Madison’s legacy restaurants are here to stay

Madison’s legacy restaurants are here to stay

By Dan Curd

They stand the test of time. Their roots are deep in the community—often family-run from one generation to the next. They always respect tradition but aren’t afraid to embrace change. Sometimes they’re as much about their location as their current occupant. Inevitably, they’re where we take out-of-towners for a real taste of the town. According to the National Restaurant Association, about sixty percent of all restaurants never see their third anniversary. Yet some manage to survive economic downturns and cutthroat competition to thrive and prosper. Their secrets to success are reliable food, personable service and genuine atmosphere. Dining fads come and go, but fortunately, the legacy restaurant is here to stay.

KEY
$ < $10
$$ $10–$15
$$$ $15–$25
$$$$ $25+
(price indicates cost of a dinner entree)
BOM Best of Madison 2014 winner

Avenue Bar
1128 E. Washington Ave., 257-6877
When Cam Hubanks and Skip Zach purchased the twenty-year-old tavern back in 1970, they had big plans for the place. Out went the pool table and in came dinner specials. The Avenue introduced a fish boil on Friday—along with a packed-to-the-gills fish fry. It doubled in size in 1987, accommodating more diners and its snowballing collection of mementoes. $$ BOM

Delaney’s Charcoal Steaks
449 Grand Canyon Dr., 833-7337
Jim Delaney launched his steakhouse in 1973, a time when conventional wisdom said that a fine dining operation on the far west side would not succeed. But Jim understood good service and knew what people liked to eat. Today, his children continue to please Delaney’s loyal customers and the prime rib and onion rings have never been better. $$$$

Dotty Dumpling’s Dowry
317 N. Frances St., 259-0000
It started out in 1969 as a funky gift shop in Des Moines. Owner Jeff Stanley and daughter Rachael soon switched from selling knickknacks to selling hamburgers. In 1974, he came here to open a ten-stool lunch counter on Monroe Street. DDD soon became synonymous with “Best Burgers in Town.” Its latest incarnation boasts both refined atmosphere and a full bar, but it’s the award-winning burgers that continue to win kudos. $ BOM

Ella’s Deli and Ice Cream Parlor
2902 E. Washington Ave., 241-5291
A longtime State Street fixture, it eventually moved to bigger and more fanciful eastside digs. With a full-size carousel and plethora of mechanical whirligigs, it’s a favorite destination for kids of all ages. The signature hot fudge pound cake sundae is nothing less than a local culinary icon. $ BOM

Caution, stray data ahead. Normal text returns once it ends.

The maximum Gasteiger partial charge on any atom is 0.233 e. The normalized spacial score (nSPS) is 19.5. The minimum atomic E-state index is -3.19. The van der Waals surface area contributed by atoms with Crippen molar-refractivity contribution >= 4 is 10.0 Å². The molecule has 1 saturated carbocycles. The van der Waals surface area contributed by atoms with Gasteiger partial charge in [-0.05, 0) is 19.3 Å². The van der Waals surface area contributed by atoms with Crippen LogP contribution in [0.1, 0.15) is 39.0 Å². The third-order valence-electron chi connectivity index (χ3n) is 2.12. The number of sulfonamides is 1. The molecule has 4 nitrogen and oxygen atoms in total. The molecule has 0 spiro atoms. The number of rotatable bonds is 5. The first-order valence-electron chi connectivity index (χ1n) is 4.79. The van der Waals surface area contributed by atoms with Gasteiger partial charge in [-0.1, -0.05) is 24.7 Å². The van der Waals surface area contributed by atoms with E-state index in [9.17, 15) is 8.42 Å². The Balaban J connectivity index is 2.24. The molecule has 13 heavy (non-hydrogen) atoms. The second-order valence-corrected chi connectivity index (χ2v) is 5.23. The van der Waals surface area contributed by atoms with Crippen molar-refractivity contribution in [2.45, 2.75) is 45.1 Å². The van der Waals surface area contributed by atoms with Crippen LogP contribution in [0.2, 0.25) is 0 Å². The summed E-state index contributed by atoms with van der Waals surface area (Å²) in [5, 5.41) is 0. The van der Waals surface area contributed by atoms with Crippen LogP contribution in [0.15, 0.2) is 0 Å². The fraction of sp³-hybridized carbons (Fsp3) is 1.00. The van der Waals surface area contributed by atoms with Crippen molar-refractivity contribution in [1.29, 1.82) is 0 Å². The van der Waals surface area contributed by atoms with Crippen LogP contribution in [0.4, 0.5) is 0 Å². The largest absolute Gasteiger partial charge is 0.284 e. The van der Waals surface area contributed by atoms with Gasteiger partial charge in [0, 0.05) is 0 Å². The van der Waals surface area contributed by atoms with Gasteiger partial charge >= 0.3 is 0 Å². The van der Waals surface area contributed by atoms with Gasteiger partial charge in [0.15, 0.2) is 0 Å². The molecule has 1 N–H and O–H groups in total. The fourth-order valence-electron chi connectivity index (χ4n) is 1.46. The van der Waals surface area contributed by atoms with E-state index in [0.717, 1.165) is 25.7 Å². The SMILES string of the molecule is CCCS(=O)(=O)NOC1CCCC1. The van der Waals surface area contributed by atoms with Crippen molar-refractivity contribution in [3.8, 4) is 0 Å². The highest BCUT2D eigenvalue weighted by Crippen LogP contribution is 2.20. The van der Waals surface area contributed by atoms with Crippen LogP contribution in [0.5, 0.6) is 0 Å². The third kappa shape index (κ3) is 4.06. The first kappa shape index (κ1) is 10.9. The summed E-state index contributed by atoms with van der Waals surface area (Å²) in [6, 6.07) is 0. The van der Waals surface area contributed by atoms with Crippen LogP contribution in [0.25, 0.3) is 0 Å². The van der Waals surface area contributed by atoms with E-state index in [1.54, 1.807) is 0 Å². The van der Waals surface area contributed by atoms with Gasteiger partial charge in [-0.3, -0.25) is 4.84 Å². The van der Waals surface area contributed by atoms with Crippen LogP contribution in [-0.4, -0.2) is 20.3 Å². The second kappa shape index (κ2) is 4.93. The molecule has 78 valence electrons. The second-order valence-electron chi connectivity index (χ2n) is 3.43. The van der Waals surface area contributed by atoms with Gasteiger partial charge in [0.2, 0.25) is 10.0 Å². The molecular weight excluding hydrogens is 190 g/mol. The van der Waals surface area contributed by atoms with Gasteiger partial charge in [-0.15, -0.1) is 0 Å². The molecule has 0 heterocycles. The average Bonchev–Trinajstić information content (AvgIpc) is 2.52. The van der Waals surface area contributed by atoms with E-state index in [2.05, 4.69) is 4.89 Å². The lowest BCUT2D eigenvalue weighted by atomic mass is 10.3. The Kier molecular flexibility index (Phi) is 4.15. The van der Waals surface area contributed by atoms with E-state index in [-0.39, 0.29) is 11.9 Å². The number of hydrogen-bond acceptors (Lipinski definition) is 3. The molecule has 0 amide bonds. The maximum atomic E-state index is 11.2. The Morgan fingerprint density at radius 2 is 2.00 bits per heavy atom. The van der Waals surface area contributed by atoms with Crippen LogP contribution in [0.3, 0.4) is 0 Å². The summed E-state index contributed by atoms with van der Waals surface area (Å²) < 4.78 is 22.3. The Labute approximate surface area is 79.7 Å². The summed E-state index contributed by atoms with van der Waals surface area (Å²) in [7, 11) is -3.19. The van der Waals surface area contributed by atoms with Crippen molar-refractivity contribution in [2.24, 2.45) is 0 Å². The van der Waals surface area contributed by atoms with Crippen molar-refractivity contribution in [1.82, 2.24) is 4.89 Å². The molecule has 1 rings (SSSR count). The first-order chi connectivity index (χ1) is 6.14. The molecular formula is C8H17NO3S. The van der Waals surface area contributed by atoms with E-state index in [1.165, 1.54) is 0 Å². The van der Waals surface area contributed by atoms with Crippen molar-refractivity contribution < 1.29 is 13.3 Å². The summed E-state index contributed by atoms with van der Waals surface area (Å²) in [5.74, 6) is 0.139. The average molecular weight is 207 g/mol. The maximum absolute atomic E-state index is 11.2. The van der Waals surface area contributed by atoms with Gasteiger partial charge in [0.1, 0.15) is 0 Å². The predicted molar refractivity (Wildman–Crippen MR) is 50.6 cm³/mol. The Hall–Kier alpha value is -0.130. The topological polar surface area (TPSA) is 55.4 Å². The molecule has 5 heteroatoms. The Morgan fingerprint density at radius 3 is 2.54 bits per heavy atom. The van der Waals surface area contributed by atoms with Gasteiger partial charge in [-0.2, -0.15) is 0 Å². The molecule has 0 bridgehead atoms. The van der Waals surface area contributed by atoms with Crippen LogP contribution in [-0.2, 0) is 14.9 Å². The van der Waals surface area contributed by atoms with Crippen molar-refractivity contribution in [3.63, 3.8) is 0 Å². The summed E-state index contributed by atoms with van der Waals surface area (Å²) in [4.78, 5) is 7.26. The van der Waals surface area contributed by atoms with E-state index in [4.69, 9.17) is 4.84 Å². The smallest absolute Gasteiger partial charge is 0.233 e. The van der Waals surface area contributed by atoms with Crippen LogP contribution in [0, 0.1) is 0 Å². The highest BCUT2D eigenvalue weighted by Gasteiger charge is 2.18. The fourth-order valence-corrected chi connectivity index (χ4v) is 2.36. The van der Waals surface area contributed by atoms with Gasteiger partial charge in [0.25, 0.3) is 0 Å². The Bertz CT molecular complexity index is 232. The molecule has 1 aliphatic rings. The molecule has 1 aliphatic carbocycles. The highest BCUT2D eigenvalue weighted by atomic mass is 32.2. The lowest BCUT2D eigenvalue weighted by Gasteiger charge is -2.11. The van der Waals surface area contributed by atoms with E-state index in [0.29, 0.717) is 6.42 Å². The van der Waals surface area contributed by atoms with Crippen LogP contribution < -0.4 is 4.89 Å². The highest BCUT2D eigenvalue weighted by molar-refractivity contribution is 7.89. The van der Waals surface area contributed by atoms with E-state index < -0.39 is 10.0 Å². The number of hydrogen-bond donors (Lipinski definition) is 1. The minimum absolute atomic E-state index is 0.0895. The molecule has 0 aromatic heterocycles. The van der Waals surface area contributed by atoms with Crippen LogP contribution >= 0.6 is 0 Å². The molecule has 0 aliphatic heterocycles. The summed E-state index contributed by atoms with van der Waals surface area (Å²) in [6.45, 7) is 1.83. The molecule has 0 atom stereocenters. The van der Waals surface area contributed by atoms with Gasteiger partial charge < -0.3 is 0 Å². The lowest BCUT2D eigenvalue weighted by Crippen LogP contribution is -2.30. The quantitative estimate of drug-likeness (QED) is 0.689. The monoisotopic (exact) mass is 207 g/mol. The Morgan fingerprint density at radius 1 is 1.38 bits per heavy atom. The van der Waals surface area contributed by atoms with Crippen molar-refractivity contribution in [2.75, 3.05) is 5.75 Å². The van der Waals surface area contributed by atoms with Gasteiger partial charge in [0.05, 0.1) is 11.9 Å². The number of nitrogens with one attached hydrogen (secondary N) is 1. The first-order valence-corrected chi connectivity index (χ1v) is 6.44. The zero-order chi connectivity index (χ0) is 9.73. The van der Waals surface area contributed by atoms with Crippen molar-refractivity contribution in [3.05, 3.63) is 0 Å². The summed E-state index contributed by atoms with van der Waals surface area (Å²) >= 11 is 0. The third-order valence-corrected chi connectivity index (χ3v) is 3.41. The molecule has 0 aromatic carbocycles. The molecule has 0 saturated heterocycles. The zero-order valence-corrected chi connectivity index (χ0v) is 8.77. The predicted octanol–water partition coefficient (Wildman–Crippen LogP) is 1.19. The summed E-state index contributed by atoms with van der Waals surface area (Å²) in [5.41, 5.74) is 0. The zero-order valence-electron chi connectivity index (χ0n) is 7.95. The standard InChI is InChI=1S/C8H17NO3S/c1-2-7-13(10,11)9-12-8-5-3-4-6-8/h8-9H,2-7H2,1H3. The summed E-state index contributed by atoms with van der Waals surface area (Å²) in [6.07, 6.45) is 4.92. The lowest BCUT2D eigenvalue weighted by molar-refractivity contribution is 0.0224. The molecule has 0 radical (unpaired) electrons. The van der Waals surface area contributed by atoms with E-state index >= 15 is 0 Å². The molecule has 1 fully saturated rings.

Great Dane Pub & Brewing Co.
123 E. Doty St., 284-0000
Consternation trailed the 1994 announcement that the Fess Hotel would close. Its commodious courtyard had become a summer ritual rivaled only by Concerts on the Square. The new occupant not only kept the patio, but also introduced the microbrewery to our area. Three additional locations here, as well as one in Wausau, are a testament to its success. $$ BOM

Greenbush Bar
914 Regent St., 257-2874
The Bush, the city’s old Italian neighborhood, is long gone, but the Greenbush Bar hangs on in the basement of the Italian Workmen’s Club. Owner Anna Alberici is famous for her thin and crispy pizzas baked in a brick oven and dishes that honor her Sicilian heritage. $$ BOM

Imperial Garden
2039 Allen Blvd., 238-6445
It wasn’t the first Chinese restaurant in town, but it was the first where amenities rivaled the length of the menu. Since opening in 1981, it has grown into a 240-seat facility with a cocktail lounge, an adjacent Asian market and even a gas station. Astoundingly, for twenty-eight years in a row, readers of Madison Magazine have voted it “Best Chinese Restaurant.” $ BOM

Kavanaugh’s Esquire Club
1025 N. Sherman Ave., 249-0193
In 1947, Jack and Jane Kavanaugh opened a humble tavern on the east side. It soon became a Friday destination for its all-you-can-eat fish fry, one of the first in town.
Over the years it grew and expanded into a full-fledged supper club. Today, the second generation of the Kavanaugh family continues to run what is Madison’s oldest restaurant in continuous operation at the same location. $$

L’Etoile
1 S. Pinckney St., 251-0500
Back in the 1970s it put Madtown on the culinary map. Original owner Odessa Piper was at the national forefront of getting local food back on the table. Her successor Tory Miller has added more style and finesse to make a great dining experience even better, including a setting as stellar as his cooking. His latest inspirations are the gastropub Graze and pan-Asian bistro Sujeo. $$$$ BOM

Lombardino’s
2500 University Ave., 238-1922
It seems like its sign with the mustachioed Italian chef has been there forever. Once, the food tasted just as old. Chef Patrick O’Halloran and Marcia Castro breathed new life into the old place, introducing Madison to modern Italian cuisine and earning Lombardino’s the deserved reputation as one of the city’s best dining establishments. $$$ BOM

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